The government must move quickly to nationalise Kenya Airways (KQ) as regional competitors seeking to carve out market share pour cash into their national carriers, the airline’s chief executive said.
Lawmakers voted in July to re-nationalise the loss-making airline, hoping to emulate the success of state-owned Ethiopian Airlines, sub-Saharan Africa’s biggest airline.
The airline is 48.9 per cent state-owned, 7.8 per cent held by Air France-KLM and 38 per cent owned by local lenders.
Kenya Airways was privatised more than 20 years ago but sank into debt and losses in 2014 after a failed expansion drive and a slump in travellers after a major terror attack.
In August, it saw its first-half pre-tax loss more than double from a year earlier to Sh8.56 billion.
Outgoing Chief Executive Sebastian Mikosz said the government will likely appoint a nationalisation advisor by the end of the year and the process should be completed next year.
“It’s so important... to have the nationalisation done speedily, to have an answer about what the future of the airline is in terms of its structure in the next five years,” he told Reuters in an interview.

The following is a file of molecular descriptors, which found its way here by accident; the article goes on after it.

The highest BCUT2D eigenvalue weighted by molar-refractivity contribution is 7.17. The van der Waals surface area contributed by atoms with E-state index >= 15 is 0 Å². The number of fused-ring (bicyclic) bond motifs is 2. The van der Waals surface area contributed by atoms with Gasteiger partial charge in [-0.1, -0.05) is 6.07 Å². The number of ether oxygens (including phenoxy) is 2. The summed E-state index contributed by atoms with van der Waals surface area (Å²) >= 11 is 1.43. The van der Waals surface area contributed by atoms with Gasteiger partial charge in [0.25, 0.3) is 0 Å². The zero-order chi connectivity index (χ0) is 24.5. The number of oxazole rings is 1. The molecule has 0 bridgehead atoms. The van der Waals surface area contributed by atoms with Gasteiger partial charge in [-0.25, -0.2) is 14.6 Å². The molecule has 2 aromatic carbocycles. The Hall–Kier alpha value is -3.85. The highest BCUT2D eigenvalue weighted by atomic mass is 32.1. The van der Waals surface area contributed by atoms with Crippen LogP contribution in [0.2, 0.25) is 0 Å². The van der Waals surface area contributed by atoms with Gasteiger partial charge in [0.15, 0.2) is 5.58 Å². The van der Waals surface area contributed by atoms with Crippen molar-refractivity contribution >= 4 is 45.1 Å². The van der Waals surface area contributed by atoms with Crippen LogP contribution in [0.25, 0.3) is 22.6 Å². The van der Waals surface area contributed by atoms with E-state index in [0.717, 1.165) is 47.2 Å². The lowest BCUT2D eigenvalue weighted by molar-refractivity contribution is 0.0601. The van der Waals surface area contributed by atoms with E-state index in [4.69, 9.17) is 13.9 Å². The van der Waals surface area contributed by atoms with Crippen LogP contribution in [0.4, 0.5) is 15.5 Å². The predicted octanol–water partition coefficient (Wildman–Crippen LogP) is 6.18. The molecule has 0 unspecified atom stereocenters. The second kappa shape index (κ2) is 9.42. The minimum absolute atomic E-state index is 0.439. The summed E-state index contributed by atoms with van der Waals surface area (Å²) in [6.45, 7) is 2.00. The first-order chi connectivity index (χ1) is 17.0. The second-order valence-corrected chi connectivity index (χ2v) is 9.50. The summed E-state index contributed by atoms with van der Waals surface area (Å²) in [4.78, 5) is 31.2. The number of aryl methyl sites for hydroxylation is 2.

Countries like Tanzania and Rwanda are investing heavily in their national carriers, threatening Kenya Airways’ market share.
Kenya Airways flies to 51 destinations globally, 43 of which are in Africa, according to the airline’s website. Ethiopian Airlines runs air transport assets, including airports and fuelling operations, under a single company.
Funds from the profitable parts support the others.
“This model was created 15 years ago, and it took them 15 years to get from literally a very small local airline to the giant that they are today,” Mikosz said, who in May announced that he would leave Kenya Airways by the end of the year. Kenya Airways is also expecting an equity injection from the government to help improve cash flow, Mikosz said.
He disputed analysts’ view that a government takeover would not return the airline to profitability.
Being privately owned did not help the airline avoid its financial woes and if state ownership works for the competition, “why not for Kenya Airways?” he said.
But the airline must retain its commercial flexibility and avoid some of the limitations imposed on other state-owned companies, such as regulations requiring public tendering. Kenya Airways also needs to exploit the lack of connectivity on the continent and a growing Asian market to win back market share from competitors like Emirates and Turkish Airlines, Mikosz said.
Generally, the airline business is, by and large, a loss-making business. There are very few airlines making money-albeit a report by Forbes Magazine showed that global airlines had made profits for ten years in a row.